Book 78 – The Catcher in the Rye

Book – The Catcher in the Rye
Author – JD Salinger
Year – 1951
Genre – Classic
Recommended to me by Emma Head and Alex Campbell

The only thing I really knew about The Catcher in the Rye is that it was famously often found to be a major part of the lives of many murderers.  The man who attempted to kill Ronald Reagan was a big fan, and Mark Chapman – the killer of John Lennon – had a copy of the book on him when he committed the murder.  I also knew that it is a highly controversial book that has had more than its fair share of bans, particularly in ban-happy America.  With that in mind, I was expecting to find a very dark and disturbing book.  In reality however, it is nothing of the kind.

The book is written from the point of view of Holden Caulfield who has just been thrown out of his school for failing all of his subjects except for English.  He decides to return to New York before his parents find out, but instead of going home, he spends three days living in the city, drinking, smoking and meeting new people.

From that, I am sure you can deduce that the book is still not all sweetness and light.  Holden spends a lot of time talking about how he feels, and he gets very annoyed about a lot of things that would not bother most people, but he is overall a pretty polite and pleasant person.  This means that whilst we see his inner thoughts and realise his not so happy outlook, for all intents and purposes he, is often seen as pretty happy go lucky.  This is where the book truly comes into its own, and probably the reason that it is still so popular today.  Despite being nearly sixty years old, the book perfectly encapsulates the ‘angst’ that teenagers still feel today.  Holden has identity issues and seems on the edge of a breakdown for the entirety of the book, but all in a way that seems instantly recognisable to readers.  So many times, the book gives you ‘I feel like that sometimes’ moments, and the idea of people relating to the book seems very easy.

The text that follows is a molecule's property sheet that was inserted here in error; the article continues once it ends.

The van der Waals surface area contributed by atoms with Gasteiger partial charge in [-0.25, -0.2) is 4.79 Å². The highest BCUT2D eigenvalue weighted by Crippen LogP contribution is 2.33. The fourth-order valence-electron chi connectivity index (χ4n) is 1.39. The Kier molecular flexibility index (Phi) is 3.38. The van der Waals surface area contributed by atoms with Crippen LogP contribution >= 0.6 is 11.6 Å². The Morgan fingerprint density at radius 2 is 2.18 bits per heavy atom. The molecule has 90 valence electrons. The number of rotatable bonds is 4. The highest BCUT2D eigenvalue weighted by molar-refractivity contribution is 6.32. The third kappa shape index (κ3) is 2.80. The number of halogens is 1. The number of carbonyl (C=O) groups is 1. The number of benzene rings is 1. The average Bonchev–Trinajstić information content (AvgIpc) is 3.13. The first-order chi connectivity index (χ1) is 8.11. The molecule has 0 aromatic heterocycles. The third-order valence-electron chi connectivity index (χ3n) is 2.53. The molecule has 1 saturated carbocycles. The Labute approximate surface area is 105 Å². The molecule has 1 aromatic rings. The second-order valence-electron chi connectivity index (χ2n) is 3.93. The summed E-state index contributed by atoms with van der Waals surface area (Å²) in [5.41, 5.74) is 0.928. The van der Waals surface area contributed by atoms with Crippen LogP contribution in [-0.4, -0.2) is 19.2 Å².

One thing that I particularly like about the writing of the book is an incredibly simple idea that I can’t believe I have never seen anywhere else – particularly in plays.  The idea of italicising a word to give it emphasis is common in literature, but in The Catcher in the Rye, Salinger sometimes uses it to emphasise just a syllable; for instance “They can’t just ignore it”.  By telling the reader where the stress is in the sentence, the meaning of the sentence is nowhere near as open to interpretation, and it manages to work without ever breaking the flow of the reading.  You barely even notice it after a while, but the emphasis remains.  This would be such a useful thing to do in a play – I have seen so many performers struggle over a particular line simply because by moving the stress, the meaning has changed – and when I finally get around to writing my magnum opus of a play, I shall try and incorporate this technique.

I genuinely feel that I could keep writing about this book for hours, and this is probably why it is so popular as an English Literature text.  I only wish that I had found it earlier; despite being written for adults, it is certainly a book which I feel would be best appreciated by readers in their mid teens.  It is just a shame that it is the only full novel that JD Salinger ever wrote.  It might not be the highest mark that I have awarded a book this year, but it is possibly the book that I would most recommend everybody to read.  A true classic that I think will live on for a great many more years.


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